A major plus for this book is the many stepfamily vignettes and quotes Papernow uses to illustrate her points. Another is her way of framing the developmental stages of four kinds of typical stepfamilies. A third plus is Papernow's insightful sketching of the respective viewpoints and needs of the biological parent and the stepparent in different phases of stepfamily development. A rare feature of her book vs. others in the genre is her acknowledging that many stepfamily co-parents (bioparents and stepparents) have significant psychological wounds from their childhood that impact their stepfamily relationships. Most stepfamily authors ignore this vital reality.
A last unique advantage to this book is Papernow's (accurate) description that stepparents (and their kids, if any) initially feel like "outsiders" in the new stepfamily system, and that a major task all members face is to acknowledge that, and work to balance the outsiders and insiders through expanding mutual empathy.
A major drawback to this book is Papernow's decision to say little about ex mates. She implies that a nuclear stepfamily excludes or minimizes them (and any new mate and stepkids they have). The benefit of this is to keep her book conceptually simple. The great deficit is that it ignores a major source of re/marital and co-poarenting stress (or potential strength) for adults and kids alike.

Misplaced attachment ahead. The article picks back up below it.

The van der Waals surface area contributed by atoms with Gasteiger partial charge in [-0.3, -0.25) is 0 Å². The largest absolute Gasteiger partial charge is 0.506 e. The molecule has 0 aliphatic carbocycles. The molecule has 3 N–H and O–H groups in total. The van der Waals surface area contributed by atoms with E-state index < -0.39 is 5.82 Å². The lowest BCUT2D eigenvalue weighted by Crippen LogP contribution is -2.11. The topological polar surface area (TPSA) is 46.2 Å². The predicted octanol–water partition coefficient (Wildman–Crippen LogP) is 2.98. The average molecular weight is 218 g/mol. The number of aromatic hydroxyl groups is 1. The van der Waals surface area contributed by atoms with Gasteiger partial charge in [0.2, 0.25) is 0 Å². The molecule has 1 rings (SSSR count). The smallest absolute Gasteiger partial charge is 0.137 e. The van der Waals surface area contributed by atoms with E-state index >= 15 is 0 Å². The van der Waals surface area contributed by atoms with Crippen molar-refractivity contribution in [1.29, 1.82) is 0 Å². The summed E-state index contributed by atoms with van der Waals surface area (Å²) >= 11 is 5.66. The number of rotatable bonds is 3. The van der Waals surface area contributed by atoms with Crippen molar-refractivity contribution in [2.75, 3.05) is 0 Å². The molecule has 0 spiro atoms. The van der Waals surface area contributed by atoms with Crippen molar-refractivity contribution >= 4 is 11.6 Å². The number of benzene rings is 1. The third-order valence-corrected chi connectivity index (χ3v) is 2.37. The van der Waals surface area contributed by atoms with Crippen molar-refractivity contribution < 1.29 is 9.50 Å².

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9 of 9 people found the following review helpful By A Customer on June 7, 2001
Format: Paperback
In 1994, my then fiance and I read together Papernow's book on stepfamilies in order to prepare us for the challenge of blending my five children and his eight children (four of which were already married). This was so invaluable in giving me the perspective of all parties involved. Over and over through the years (it is now 2001) this book made me realize that my side of the various issues that come and go is not the only valid view of things. Time does make a big difference in settling issues and feelings. I think this book should be required reading before anyone undertakes the task of step parenting. It arms you with so many valuable insights before you have to learn by experience and wreck your marriage. Our marriage is going strong; this book did help.
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By Amazon Customer on May 24, 2009
Format: Paperback
Well researched and well written. If you are serious about stepfamily counseling this is must read